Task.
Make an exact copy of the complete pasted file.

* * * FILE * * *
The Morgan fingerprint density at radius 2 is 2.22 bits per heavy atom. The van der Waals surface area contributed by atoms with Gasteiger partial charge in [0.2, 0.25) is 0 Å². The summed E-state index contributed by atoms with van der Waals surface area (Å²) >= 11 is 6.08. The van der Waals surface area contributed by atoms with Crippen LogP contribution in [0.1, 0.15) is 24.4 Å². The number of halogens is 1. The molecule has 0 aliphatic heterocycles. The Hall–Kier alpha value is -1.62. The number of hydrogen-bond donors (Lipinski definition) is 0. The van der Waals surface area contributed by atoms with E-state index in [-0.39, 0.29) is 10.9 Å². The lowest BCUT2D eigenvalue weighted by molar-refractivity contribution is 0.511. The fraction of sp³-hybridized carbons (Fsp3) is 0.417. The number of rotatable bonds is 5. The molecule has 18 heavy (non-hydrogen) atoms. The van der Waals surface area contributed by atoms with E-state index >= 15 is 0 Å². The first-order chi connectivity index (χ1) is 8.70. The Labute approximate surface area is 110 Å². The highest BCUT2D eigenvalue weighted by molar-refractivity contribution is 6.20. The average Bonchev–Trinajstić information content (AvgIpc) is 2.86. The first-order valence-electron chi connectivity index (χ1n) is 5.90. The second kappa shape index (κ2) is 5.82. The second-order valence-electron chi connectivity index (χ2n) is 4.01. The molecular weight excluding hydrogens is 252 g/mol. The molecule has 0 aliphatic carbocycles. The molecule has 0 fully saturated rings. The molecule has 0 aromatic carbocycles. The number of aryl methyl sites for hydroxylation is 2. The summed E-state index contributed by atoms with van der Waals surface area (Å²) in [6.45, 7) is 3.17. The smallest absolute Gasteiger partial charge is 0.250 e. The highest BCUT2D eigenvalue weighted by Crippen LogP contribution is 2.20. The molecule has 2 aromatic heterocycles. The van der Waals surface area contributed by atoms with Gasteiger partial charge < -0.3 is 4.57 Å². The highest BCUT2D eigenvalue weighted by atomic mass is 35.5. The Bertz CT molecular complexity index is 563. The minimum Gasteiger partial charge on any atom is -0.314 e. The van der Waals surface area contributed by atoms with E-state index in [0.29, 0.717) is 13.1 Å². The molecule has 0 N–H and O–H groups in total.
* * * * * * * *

The Morgan fingerprint density at radius 2 is 2.22 bits per heavy atom. The van der Waals surface area contributed by atoms with Gasteiger partial charge in [0.2, 0.25) is 0 Å². The summed E-state index contributed by atoms with van der Waals surface area (Å²) >= 11 is 6.08. The van der Waals surface area contributed by atoms with Crippen LogP contribution in [0.1, 0.15) is 24.4 Å². The number of halogens is 1. The molecule has 0 aliphatic heterocycles. The Hall–Kier alpha value is -1.62. The number of hydrogen-bond donors (Lipinski definition) is 0. The van der Waals surface area contributed by atoms with E-state index in [-0.39, 0.29) is 10.9 Å². The lowest BCUT2D eigenvalue weighted by molar-refractivity contribution is 0.511. The fraction of sp³-hybridized carbons (Fsp3) is 0.417. The number of rotatable bonds is 5. The molecule has 18 heavy (non-hydrogen) atoms. The van der Waals surface area contributed by atoms with E-state index >= 15 is 0 Å². The first-order chi connectivity index (χ1) is 8.70. The Labute approximate surface area is 110 Å². The highest BCUT2D eigenvalue weighted by molar-refractivity contribution is 6.20. The average Bonchev–Trinajstić information content (AvgIpc) is 2.86. The first-order valence-electron chi connectivity index (χ1n) is 5.90. The second kappa shape index (κ2) is 5.82. The second-order valence-electron chi connectivity index (χ2n) is 4.01. The molecular weight excluding hydrogens is 252 g/mol. The molecule has 0 aliphatic carbocycles. The molecule has 0 fully saturated rings. The molecule has 0 aromatic carbocycles. The number of aryl methyl sites for hydroxylation is 2. The summed E-state index contributed by atoms with van der Waals surface area (Å²) in [6.45, 7) is 3.17. The smallest absolute Gasteiger partial charge is 0.250 e. The highest BCUT2D eigenvalue weighted by Crippen LogP contribution is 2.20. The molecule has 2 aromatic heterocycles. The van der Waals surface area contributed by atoms with Gasteiger partial charge < -0.3 is 4.57 Å². The highest BCUT2D eigenvalue weighted by atomic mass is 35.5. The Bertz CT molecular complexity index is 563. The minimum Gasteiger partial charge on any atom is -0.314 e. The van der Waals surface area contributed by atoms with E-state index in [0.29, 0.717) is 13.1 Å². The molecule has 0 N–H and O–H groups in total.